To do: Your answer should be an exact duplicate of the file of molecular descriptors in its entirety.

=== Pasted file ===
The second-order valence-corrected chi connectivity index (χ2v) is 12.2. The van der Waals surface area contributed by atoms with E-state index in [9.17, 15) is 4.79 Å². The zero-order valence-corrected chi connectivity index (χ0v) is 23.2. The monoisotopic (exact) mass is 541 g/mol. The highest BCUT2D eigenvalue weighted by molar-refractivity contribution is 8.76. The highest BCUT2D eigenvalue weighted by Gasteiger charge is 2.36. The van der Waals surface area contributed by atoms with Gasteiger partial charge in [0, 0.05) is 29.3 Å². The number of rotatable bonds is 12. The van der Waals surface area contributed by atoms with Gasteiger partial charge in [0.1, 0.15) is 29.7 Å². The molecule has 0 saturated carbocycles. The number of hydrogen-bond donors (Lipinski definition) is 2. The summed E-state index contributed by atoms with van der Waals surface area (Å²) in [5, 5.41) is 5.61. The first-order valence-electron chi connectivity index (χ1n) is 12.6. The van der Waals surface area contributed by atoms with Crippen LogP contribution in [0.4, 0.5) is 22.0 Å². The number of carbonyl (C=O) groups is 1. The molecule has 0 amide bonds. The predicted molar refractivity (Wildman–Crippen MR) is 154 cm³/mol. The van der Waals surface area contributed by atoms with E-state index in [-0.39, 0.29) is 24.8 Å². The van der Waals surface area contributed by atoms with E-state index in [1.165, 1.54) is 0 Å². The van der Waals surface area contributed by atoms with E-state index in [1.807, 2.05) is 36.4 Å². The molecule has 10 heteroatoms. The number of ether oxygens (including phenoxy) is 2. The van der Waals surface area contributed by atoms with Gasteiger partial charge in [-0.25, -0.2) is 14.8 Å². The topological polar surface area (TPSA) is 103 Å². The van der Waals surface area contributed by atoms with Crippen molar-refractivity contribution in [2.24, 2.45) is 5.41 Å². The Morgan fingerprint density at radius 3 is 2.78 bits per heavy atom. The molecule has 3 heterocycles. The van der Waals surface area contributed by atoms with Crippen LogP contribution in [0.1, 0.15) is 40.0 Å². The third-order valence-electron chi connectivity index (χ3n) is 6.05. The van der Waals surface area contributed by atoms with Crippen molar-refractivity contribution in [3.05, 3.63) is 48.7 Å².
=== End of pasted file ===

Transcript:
The second-order valence-corrected chi connectivity index (χ2v) is 12.2. The van der Waals surface area contributed by atoms with E-state index in [9.17, 15) is 4.79 Å². The zero-order valence-corrected chi connectivity index (χ0v) is 23.2. The monoisotopic (exact) mass is 541 g/mol. The highest BCUT2D eigenvalue weighted by molar-refractivity contribution is 8.76. The highest BCUT2D eigenvalue weighted by Gasteiger charge is 2.36. The van der Waals surface area contributed by atoms with Gasteiger partial charge in [0, 0.05) is 29.3 Å². The number of rotatable bonds is 12. The van der Waals surface area contributed by atoms with Gasteiger partial charge in [0.1, 0.15) is 29.7 Å². The molecule has 0 saturated carbocycles. The number of hydrogen-bond donors (Lipinski definition) is 2. The summed E-state index contributed by atoms with van der Waals surface area (Å²) in [5, 5.41) is 5.61. The first-order valence-electron chi connectivity index (χ1n) is 12.6. The van der Waals surface area contributed by atoms with Crippen LogP contribution in [0.4, 0.5) is 22.0 Å². The number of carbonyl (C=O) groups is 1. The molecule has 0 amide bonds. The predicted molar refractivity (Wildman–Crippen MR) is 154 cm³/mol. The van der Waals surface area contributed by atoms with E-state index in [-0.39, 0.29) is 24.8 Å². The van der Waals surface area contributed by atoms with E-state index in [1.165, 1.54) is 0 Å². The van der Waals surface area contributed by atoms with E-state index in [1.807, 2.05) is 36.4 Å². The molecule has 10 heteroatoms. The number of ether oxygens (including phenoxy) is 2. The van der Waals surface area contributed by atoms with Gasteiger partial charge in [-0.25, -0.2) is 14.8 Å². The topological polar surface area (TPSA) is 103 Å². The van der Waals surface area contributed by atoms with Crippen molar-refractivity contribution in [2.24, 2.45) is 5.41 Å². The Morgan fingerprint density at radius 3 is 2.78 bits per heavy atom. The molecule has 3 heterocycles. The van der Waals surface area contributed by atoms with Crippen LogP contribution in [0.1, 0.15) is 40.0 Å². The third-order valence-electron chi connectivity index (χ3n) is 6.05. The van der Waals surface area contributed by atoms with Crippen molar-refractivity contribution in [3.05, 3.63) is 48.7 Å².